Rodeo Queens: On The Circuit With America's Cowgirls

Overview

Rodeo has always been considered a supremely masculine sport, a rough and tumble display of macho strength and skill. But author Joan Burbick shows us the other side of rodeo: the world of rodeo queens?part cowgirl and part pageant princess?who wave and smile and keep the dream of the ideal Western woman alive.

So who are the women behind the candy-red chaps, Farrah Fawcett curls, and rhinestone tiaras? Burbick traveled the backroads of the rural West for years, trying to find ...

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Overview

Rodeo has always been considered a supremely masculine sport, a rough and tumble display of macho strength and skill. But author Joan Burbick shows us the other side of rodeo: the world of rodeo queens—part cowgirl and part pageant princess—who wave and smile and keep the dream of the ideal Western woman alive.

So who are the women behind the candy-red chaps, Farrah Fawcett curls, and rhinestone tiaras? Burbick traveled the backroads of the rural West for years, trying to find out. She interviewed dozens of queens, including rodeo royalty from the 1930s and 40s, women who grew up breaking wild horses, branding calves, and witnessing the sad decline of the ranching life. Stories from white and Native American rodeo queens in the 1950s and 1960s, the golden age of rodeo, reveal the conflicts over gender and race that shaped the rodeo and the Cold War politics of small Western towns. Finally, rodeo queens from the 1970s to the present describe a more fiercely commercial rodeo, driven largely by TV-ratings and sponsorships, glitter and hairspray.

Illustrated throughout with wonderful photographs, this rich tapestry of women's voices echoes and challenges our clichés of the rural West. Their combined stories of fulfilled dreams and lost hopes reveal the tenacity of the myth of the American West, a place of muscled men, golden-haired women, relentless beauty and tragic limits.

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Editorial Reviews

True West
delightful... From contestants to queens, these remarkable women and their life stories are exciting and heartwarming. A true treasure.
August/September 2003
Choice
a sympathetic treatment...Both feminists and rodeo enthusiasts will have to reckon with this illuminating book.
From The Critics
In the testosterone-tossed world of rodeo, Burbick serves up a delectable slice of Americana, illuminating the world of rodeo queens.
Dallas Morning News
[Burbick's] intriguing book shows how changes in the role of rodeo queen have reflected changes in...the American West.
Los Angeles Times
[Burbick] is capable of showing us both the glitter and the glamour of the rodeo subculture and...some of its deepest contradictions.
Hartford Courant
...combines a native's understanding of the territory with an outsider's skepticism. This is a writer and horsewoman who knows her subject.
Oregonian
[What's] interesting...is the historical framework-political, economic, social and cultural-that Burbick builds around the women's stories.
Salt Lake Tribune
what it's like to be a woman in farm country,... an ultimately tough situation that strains typical notions of feminism.
The New Yorker
Before the first postcards arrived back East showing sunlit cactuses and mesas, railroad-company photographers and government surveyors had already begun to document the American West for commercial gain. In Print The Legend, Martha A. Sandweiss writes that as early as the eighteen-sixties daguerreotypes, album plates, and glass lantern slides encouraged railroad barons and real-estate developers to plot their next moves. Desolate flatlands were paired with optimistic text, depicting "a visual story that affirmed and expanded the central fictions of nineteenth-century western history."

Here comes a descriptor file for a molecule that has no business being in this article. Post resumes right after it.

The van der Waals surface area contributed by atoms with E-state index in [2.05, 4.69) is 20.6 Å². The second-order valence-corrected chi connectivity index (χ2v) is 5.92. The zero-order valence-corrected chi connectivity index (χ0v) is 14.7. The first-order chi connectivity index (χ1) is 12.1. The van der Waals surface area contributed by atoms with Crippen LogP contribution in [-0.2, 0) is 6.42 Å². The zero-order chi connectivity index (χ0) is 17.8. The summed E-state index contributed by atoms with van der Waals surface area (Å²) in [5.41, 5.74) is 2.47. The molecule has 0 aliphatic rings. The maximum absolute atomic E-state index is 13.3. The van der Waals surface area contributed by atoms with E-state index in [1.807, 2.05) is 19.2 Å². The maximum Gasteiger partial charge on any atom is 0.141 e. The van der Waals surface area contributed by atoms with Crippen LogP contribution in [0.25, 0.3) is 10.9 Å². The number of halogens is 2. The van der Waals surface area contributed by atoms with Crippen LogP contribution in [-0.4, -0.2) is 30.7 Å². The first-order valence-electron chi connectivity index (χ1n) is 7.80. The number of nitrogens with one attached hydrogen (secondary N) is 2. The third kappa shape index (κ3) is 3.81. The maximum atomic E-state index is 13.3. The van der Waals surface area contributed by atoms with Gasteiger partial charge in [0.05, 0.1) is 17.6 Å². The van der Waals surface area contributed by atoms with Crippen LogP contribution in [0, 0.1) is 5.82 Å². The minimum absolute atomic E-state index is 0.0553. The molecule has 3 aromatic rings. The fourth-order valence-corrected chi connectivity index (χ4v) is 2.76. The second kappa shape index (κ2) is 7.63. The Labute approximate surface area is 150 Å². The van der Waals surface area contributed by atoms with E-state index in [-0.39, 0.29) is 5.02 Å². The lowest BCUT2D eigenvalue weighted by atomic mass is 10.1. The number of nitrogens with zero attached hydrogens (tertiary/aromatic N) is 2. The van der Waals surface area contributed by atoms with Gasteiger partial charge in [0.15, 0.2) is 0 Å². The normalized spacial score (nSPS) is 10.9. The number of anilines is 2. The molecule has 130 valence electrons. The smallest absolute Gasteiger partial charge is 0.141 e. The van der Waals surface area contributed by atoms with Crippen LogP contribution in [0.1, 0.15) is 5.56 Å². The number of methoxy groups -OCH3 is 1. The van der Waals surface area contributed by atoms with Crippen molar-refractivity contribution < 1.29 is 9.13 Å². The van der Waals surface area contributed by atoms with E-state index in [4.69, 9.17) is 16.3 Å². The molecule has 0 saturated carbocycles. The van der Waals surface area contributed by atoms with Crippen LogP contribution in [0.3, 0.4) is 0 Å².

The rodeo circuit provides another framework for Western legend; barrel-racing cowgirls spent their time away from the arena "polishing white boots and powdering white hats," according to Rodeo Queens and The American Dream. Author Joan Burbick interviews female rodeo stars, starting with the foremothers of the nineteen-thirties. "Buckle bunnies," as they were called, "were on a strict work schedule. Western heritage was serious business."

Farther west lay California, and particularly Southern California, with its stark contrasts of reality and fakery, history and amnesia. "Accept no man's statement that he knows this Country of Lost Borders well," Mary Austin warned in 1909, but more than seventy contributors take a shot in Writing Los Angeles. One of them, Helen Hunt Jackson, described L.A. in 1883 as a city of "century-long summers" -- an earlier version of Truman Capote's assessment: "Snow is on the mountains, yet flowers color the land, a summer sun juxtaposes December's winter sea." In other words, wish you were here.

(Lauren Porcaro)
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Product Details

  • ISBN-13: 9781586482046
  • Publisher: PublicAffairs
  • Publication date: 1/20/2004
  • Pages: 256
  • Sales rank: 1,151,282
  • Product dimensions: 0.58 (w) x 6.00 (h) x 9.00 (d)

Meet the Author

Joan Burbick teaches American Studies at Washington State University. Born in Chicago, she has lived in the Palouse region of northern Idaho and eastern Washington for the last twenty years, writing, raising a family, and, in her free time, working with horses.

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Table of Contents

Breakout 1
1 Rodeo Queen Lament 11
2 The Last Branding 29
3 A Drowned Land 45
4 Trusting the Wild 61
5 Leaving Pochontas 77
6 Queen for a Day 101
7 Hidden Horses 119
8 Separate Belongings 131
9 Rhinestone Cowgirls 153
10 A Perfect Image 173
11 Dreaming Las Vegas 193
The Last Rodeo 205
Acknowledgments 215
Works Consulted 217
A Note on the Photographs 229
Index 231
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